Randy: Did you say earlier that it is the comparison that makes you something, and that—

Richard: Let’s see. Randy, I’m not sure. Why don’t you see me afterwards, and I’ll see if I can find that for you.

Anybody else? Perry.

Perry: I keep thinking about the Verse, that regard as superior, for what do you have that you received–

Richard: That Verse that Perry just shared, I think it’s 1Corinthians 4:7, captures pride.

He says, “Why do you consider yourself superior to others when in reality, everything you have you’ve received.” (1Corinthians 4:7)

Basically, He’s saying, you’ve received from God. It’s a gift from God. And, that, right there, kind of gives us a glimpse into where we’re going, as far as the remedy.

Anybody else?

This struck me. I wanted to share this, I think this is kind of interesting. You all know what this is? What does that look like?

Man: A ladder.

Richard: A ladder. I asked you to think about when you first got out of school and started your career. Can you remember that?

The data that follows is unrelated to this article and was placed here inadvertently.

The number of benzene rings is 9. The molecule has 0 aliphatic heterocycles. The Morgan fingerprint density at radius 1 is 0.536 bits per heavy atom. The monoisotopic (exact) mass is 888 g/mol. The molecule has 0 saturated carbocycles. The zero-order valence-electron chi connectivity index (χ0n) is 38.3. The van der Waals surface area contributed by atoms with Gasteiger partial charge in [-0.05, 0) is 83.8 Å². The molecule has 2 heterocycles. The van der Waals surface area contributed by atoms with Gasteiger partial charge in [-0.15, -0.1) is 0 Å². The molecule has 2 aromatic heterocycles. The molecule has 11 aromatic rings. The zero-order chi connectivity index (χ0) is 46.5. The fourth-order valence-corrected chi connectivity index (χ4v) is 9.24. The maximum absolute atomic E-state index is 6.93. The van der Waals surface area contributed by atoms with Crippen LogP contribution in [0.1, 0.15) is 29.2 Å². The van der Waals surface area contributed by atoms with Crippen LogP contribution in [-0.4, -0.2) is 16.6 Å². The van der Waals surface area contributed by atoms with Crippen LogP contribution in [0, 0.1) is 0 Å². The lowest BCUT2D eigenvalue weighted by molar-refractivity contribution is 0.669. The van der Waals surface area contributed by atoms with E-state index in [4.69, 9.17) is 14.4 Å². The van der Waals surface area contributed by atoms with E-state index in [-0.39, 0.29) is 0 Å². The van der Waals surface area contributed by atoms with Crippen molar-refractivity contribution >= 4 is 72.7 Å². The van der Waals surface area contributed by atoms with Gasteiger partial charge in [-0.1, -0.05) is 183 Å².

Man 2: Barely.

Richard: Barely (laughing). Yes, senility is setting in.

But, remember when you started your career, and you start climbing the ladder of success. Most of my peers that I graduated with from high school and college, we all started at about the same time. You’ve got one guy you might have here, and one guy’s up here, and another one’s down here. Life would be okay if all you had to do was keep your eye on the ball, and keep your eye on your job, and what you’re doing, and do good work, and the results just take care of themselves. Do you know the real problem with this? You can’t just keep your eye on your ladder. You’re always looking over and saying, “How’s he doing?” Remember, we talked about that in Ecclesiastes, how that happens. We always wonder, “How’s my neighbor doing?”

And Solomon says,

“We’re driven by envy.” (Ecclesiastes 4:4-6)

Do you know what struck me? What really struck me.

What is the worst thing that can happen to a man as he’s climbing the ladder?

Man: Fall off?

Richard: Fall off.

He fails. He goes through failure. And, he’s down here, and he’s up. It really struck me. That is why failure, other than the fear of dying, is man’s greatest fear is failing.

I watched a TED Talk. The author of the Harry Potter Series with J.K. Rowling. It was a great talk, and she says,

“The thing that drove me, has always driven me, is the fear of failing.”